|(1) Figures are rounded to the nearest 5 and may not sum to the totals shown because of independent rounding. (2) Initial decisions do not necessarily relate to applications made in the same period and exclude the outcome of appeals or other subsequent decisions. (3) Humanitarian protection (HP) and discretionary leave (DL) replaced exceptional leave to remain (ELR) from 1 April 2003. (4 )Provisional figures.|
Bridget Phillipson: To ask the Secretary of State for the Home Department whether an assessment of the human rights situation for women in Pakistan is made when determining asylum applications from such women. 
Damian Green: The UK Border Agency's Country of Origin Information (COI) Service produces COI reports focusing on the main human rights issues in countries that generate the most asylum claims in the UK. Each country report has a specific section which covers issues affecting women, including Pakistan.
All asylum and Human Rights claims, including those from Pakistan, are carefully considered on their individual merits in accordance with our obligations under the 1951 UN refugee convention and the European convention on human rights (ECHR) against the background of the latest available country information.
David T. C. Davies: To ask the Secretary of State for the Home Department on how many occasions changes have been made to the specifications for the contract relating to the e-Borders programme. 
To ask the Secretary of State for the Home Department how many consultants were employed by her Department on the e-Borders programme in (a) 2006-07, (b) 2007-08, (c) 2008-09 and (d) 2009-10; how many have been employed in 2010-11 to date; what the cost to the public purse has been in each such case;
what the role of each consultancy was in respect of the programme; what assessment she has made of the (i) value for money of the use of consultants and (ii) contribution by consultants to the management of the programme; and whether she plans to retain the use of consultants in the next e-Borders procurement exercise. 
|(1 )3 months|
Prior to contract award, the role of consultants was to manage and provide advice on the procurement process. Following contract award, consultants provided advice and support in a number of areas including business design, programme management, carrier and port liaison and testing activities.
(i) All work carried out by consultants was agreed in formal work packages which detailed the deliverables and activities required. Achievement of those deliverables was signed off by civil servants. Consideration of the value for money provided by consultants in carrying out these activities was an integral part of the process in agreeing each work package.
(ii) The e-Borders programme has been managed throughout by senior civil servants reporting ultimately to the senior responsible officer. Advice and guidance on specialist areas of expertise has been provided by consultants during this period to the senior management team and the e-Borders programme.
The periods covered saw the programme move from procurement of the strategic solution and provision of the Semaphore pilot system to the more complex activity to assure the design and delivery of the strategic solution. The fall in consultant and contractor headcount during this time did not deliver an equivalent reduction in cost since there was an associated change in the mix and type of consultancy support provided, along with a need to use more hours from individual consultants because of the pressures on the programme and the requirement for their specialist knowledge.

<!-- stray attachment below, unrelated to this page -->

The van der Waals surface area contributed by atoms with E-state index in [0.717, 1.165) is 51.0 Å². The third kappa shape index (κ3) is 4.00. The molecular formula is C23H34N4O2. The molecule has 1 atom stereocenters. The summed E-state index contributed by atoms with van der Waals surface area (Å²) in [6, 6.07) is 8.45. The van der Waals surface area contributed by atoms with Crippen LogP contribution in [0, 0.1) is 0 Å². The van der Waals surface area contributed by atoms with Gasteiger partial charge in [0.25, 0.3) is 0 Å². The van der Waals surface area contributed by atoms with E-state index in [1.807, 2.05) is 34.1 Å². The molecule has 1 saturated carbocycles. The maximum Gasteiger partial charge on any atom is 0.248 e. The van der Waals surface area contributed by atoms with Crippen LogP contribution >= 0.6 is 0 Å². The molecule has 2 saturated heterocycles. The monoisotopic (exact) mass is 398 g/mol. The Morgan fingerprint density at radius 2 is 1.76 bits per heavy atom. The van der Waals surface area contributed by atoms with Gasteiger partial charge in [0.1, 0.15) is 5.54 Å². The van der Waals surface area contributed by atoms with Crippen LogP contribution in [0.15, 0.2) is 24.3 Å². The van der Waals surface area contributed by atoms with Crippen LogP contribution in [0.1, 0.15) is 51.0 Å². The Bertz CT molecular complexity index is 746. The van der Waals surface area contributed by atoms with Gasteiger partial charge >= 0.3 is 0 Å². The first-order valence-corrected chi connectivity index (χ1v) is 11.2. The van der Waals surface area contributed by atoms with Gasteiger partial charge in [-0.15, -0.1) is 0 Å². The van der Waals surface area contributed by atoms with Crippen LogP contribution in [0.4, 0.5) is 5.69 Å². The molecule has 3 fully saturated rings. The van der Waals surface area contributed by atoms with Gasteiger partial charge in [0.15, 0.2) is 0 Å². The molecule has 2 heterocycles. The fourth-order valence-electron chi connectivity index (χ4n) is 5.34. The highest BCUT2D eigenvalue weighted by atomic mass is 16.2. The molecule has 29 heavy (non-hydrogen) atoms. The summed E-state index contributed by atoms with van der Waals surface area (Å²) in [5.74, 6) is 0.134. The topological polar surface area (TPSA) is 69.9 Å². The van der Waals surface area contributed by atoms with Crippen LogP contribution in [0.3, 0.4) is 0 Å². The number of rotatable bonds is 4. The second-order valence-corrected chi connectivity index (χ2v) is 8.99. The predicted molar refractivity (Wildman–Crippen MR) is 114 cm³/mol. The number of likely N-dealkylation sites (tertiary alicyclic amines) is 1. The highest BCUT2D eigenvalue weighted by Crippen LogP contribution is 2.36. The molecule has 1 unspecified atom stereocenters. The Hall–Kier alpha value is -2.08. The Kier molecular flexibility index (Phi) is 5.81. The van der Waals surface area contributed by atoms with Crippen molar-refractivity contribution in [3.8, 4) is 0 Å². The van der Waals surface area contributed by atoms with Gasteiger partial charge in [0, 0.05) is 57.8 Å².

Philip Davies: To ask the Secretary of State for the Home Department how many offences of (a) burglary, (b) theft and (c) robbery were detected in each of the last nine years; and in respect of how many such offences suspects were proceeded against in each such year. 
The collection of statistics on defendants proceeded against is the responsibility of the Ministry of Justice. However, data held by the Ministry of Justice are not directly comparable with the police recorded crime data shown in the table.
|Number of offences detected by the police in England and Wales( 1)|
|Period||Burglary||Theft( 2) ;||Robbery|
|(1) From 1 April 2007 the rules governing recording of non-sanction detections were revised to reduce the scope within which they can be claimed to a very small limited set of circumstances. This has significantly reduced the number of non-sanction detections which has been reflected in the overall detection numbers.|
(2) Includes offences against vehicles and other thefts.
(3) Excludes British Transport Police.
(4) The National Crime Recording Standard was introduced in April 2002 and figures before and after that date are not directly comparable.
(5) Includes the British Transport Police from 2002-03 onwards.
Mr MacShane: To ask the Secretary of State for the Home Department how many children referred to the National Referral Mechanism have been identified as trafficked and subsequently prosecuted for alleged criminal activity in which they have been involved as a result of being trafficked. 
Damian Green: The Crown Prosecution Service (CPS) has been consulted but does not hold records which could identify young offenders prosecuted for criminal activity committed as a direct consequence of their being trafficked.